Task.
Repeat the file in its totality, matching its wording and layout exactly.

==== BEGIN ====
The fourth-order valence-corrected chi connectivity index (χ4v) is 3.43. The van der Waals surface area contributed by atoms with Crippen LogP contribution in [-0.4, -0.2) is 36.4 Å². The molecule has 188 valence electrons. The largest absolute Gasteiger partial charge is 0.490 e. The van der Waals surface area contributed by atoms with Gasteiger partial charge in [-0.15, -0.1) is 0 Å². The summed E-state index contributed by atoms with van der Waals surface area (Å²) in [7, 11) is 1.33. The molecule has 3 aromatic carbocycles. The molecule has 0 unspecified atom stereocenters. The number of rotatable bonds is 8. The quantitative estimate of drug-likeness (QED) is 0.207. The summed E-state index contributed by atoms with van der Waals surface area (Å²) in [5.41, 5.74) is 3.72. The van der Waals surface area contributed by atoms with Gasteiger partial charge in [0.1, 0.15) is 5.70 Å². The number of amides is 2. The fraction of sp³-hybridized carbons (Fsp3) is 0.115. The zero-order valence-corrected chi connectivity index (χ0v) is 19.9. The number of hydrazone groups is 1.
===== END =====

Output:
The fourth-order valence-corrected chi connectivity index (χ4v) is 3.43. The van der Waals surface area contributed by atoms with Crippen LogP contribution in [-0.4, -0.2) is 36.4 Å². The molecule has 188 valence electrons. The largest absolute Gasteiger partial charge is 0.490 e. The van der Waals surface area contributed by atoms with Gasteiger partial charge in [-0.15, -0.1) is 0 Å². The summed E-state index contributed by atoms with van der Waals surface area (Å²) in [7, 11) is 1.33. The molecule has 3 aromatic carbocycles. The molecule has 0 unspecified atom stereocenters. The number of rotatable bonds is 8. The quantitative estimate of drug-likeness (QED) is 0.207. The summed E-state index contributed by atoms with van der Waals surface area (Å²) in [5.41, 5.74) is 3.72. The van der Waals surface area contributed by atoms with Gasteiger partial charge in [0.1, 0.15) is 5.70 Å². The number of amides is 2. The fraction of sp³-hybridized carbons (Fsp3) is 0.115. The zero-order valence-corrected chi connectivity index (χ0v) is 19.9. The number of hydrazone groups is 1.